Last post on Oct 01, 2009 at 12:32 AM
You are in the Chevrolet Cobalt
What is this discussion about?
Chevrolet Cobalt, Coupe, Sedan
#19 of 28 Re: 2008 Chevy Cobalt [pjm16]
Jan 23, 2008 (9:59 pm)
That could be true, but the sales have dropped-off. That is pretty standard with the life-cycle of any car. All the things I see indicate that 2009 will now be the last year for the current Cobalt platform. It looks like car will get a substantial re-design and the name plate may or may not stay.
Sales people can be good sources if information, but they can also be bad, especially when trying to sell a new car to someone. The last thing they want to tell someone is that a line is getting killed.
In all honesty, it is really hard to see for sure what GM is up to. You will know for sure by next year at the auto show.
#20 of 28 cavalier reliable car
Jan 27, 2008 (6:31 am)
I had a Nissan 300zx that caught fire and bought a Cavalier in 1993 to replace it. It was a big step down, but due to insurance costs, had to do it. I do not regret my decision. Not only did I save money on maintenance , and insurance costs, that car is still running today with just basic maintenance. I sold it to its second owner when it had 130,000 miles on it. I bought a second Cavalier in 2001 and still drive it. I have low mileage on it, and the dash is starting to crack, the paint is coming off the rear scoop, but it runs like a charm. I have never regreted my purchase of either of these cars. I also own a Ford Excursion, and my cavalier has been my
life saver with fuel costs the way they are! :
#21 of 28 My first Cobalt impression *warning: LONG*
Feb 20, 2008 (3:54 pm)
I drove a base model 5-speed 2008 Cobalt LS sedan this morning. I had just stepped out of a 2009 Corolla base 5-speed not 15 minutes before, so I was biased toward the new redesigned Corolla walking onto the Chevy lot. The Corolla felt extremely solid and easy to drive. The salesperson was cordial and the car was very impressive compared to the used 2007 Corolla CE 5-speed that I test drove earlier in the morning. I think Toyota did a great job with the new Corolla and I expect them to sell as well as the 2003-2008 model it replaces. On my way home I decided to stop in a Chevrolet dealer to see a Cobalt since I still have not driven one since they came out to replace the Cavalier in 2005.
That said, I liked the Cobalt better. The clutch and shifter were better placed, had better feedback, and weren't as rubbery as the Toyota's. The Cobalt felt like it had more torque and was more difficult to stall out with no throttle application from a dead stop. Shifting 1-2 and 2-3 with no clutch was much smoother in the Cobalt. The Toyota shift knob felt notchy and out of place, like an automatic shifter, whereas the Chevy shift knob was shaped properly and the travel was just right.
I like the information center on the Cobalt which gives instantaneous MPG, compass, temperature, oil life monitor, and it even tells you the individual pressures in each tire! The temperature gauge is a digital reading, exact to the degree, whereas the Toyota uses a needle gauge with only a "C" and "H".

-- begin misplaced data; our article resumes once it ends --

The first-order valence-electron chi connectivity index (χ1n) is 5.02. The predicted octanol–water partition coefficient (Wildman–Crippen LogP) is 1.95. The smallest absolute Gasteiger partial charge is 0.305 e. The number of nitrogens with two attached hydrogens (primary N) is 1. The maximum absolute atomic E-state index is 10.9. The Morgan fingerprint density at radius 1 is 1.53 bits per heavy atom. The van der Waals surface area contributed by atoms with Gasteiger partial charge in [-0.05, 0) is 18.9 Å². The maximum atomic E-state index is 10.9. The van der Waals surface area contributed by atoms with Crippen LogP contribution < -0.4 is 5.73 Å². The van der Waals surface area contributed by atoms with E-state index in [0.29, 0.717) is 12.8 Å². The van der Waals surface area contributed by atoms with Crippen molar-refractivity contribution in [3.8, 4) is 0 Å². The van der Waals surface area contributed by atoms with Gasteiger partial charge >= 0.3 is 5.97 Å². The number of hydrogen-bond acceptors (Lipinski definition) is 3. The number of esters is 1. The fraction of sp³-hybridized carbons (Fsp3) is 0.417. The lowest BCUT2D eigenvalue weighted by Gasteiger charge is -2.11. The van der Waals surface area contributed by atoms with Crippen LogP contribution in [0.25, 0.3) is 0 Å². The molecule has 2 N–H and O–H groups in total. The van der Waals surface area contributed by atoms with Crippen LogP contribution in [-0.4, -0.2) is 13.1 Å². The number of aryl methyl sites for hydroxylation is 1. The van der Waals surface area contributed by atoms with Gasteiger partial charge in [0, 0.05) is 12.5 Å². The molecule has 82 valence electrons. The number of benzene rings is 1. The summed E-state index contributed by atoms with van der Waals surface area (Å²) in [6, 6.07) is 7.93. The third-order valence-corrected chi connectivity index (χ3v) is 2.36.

I like to sit high up and put the tilt wheel as high as it goes when I drive. I'll put the seat all the way up vertically, adjust the seat bottom travel (fore/aft) so my feet comfortably reach the pedals, then recline the seat back until two things happen. First, my hair must not be touching the headliner (and I have a buzz cut), and second, I must be able to rest my wrist on top of the steering wheel with my shoulder blade touching the seatback, so I may steer 360 degrees without having to lean forward at all. In the Corolla, I was able to acheive the proper seating position but the tilt steering wheel would not go high enough to allow me to see all the gauges. I had to lower the seat to see all the gauges. With the seat lower, the shifter was higher in relation to my arm and it was not comfortable to use the armrest while shifting. In the Cobalt, I got my seating position, the tilt wheel went plenty high, but there was no armrest for my right arm. This was fine because the shifter in the Cobalt is so low on the console that I could rest my right arm on my right leg when not shifting. This was surprisingly comfortable although I might look into the center console armrest as a dealer accessory anyway.
Of course this is all subjective to my tastes. But what is not subjective is the price. No rebates on the 2009 Corolla. Best price negotiated at 3 Toyota stores came to $15,785, down a mere $700 from MSRP. $2000 rebate on the 2008 Cobalt. Best price negotiated at 2 Chevy stores came to $11,300, down $3210 from the $14,510 MSRP. Both cars are black, have AC, ABS, CD/MP3 with aux. jack, electric power steering, tilt wheel. No cruise, power anything on either. Both had floor mats as dealer accessories. Corolla had $295 of paint sealant was the only equipment difference and this $295 is NOT included in the prices above.
If the Corolla and Cobalt were only a few hundred dollars apart, I'd consider the Corolla for its excellent reliability record, resale value, and better visibility. But for nearly $4500 difference, give me a Cobalt.
Now as to the Cobalt versus the Cavalier, I will admit I have not driven an Ecotec-equipped 2003-2004 Cavalier to give a true comparison. But I did extensively drive a 1999 Cavalier sedan, automatic, with 103K on it, when I worked for a car repo company. The 1999 Cavalier versus the 2008 Cobalt is like comparing a late 80s Toyota Camry to a new Lexus ES350. Hello, night, I'd like you to meet my good friend, day. BUT the Cobalt IS the replacement for the Cavalier, and they are/were both built at the Lordstown, Ohio plant.
#22 of 28 Re: My first Cobalt impression *warning: LONG* [occupant1]
Feb 23, 2008 (5:06 am)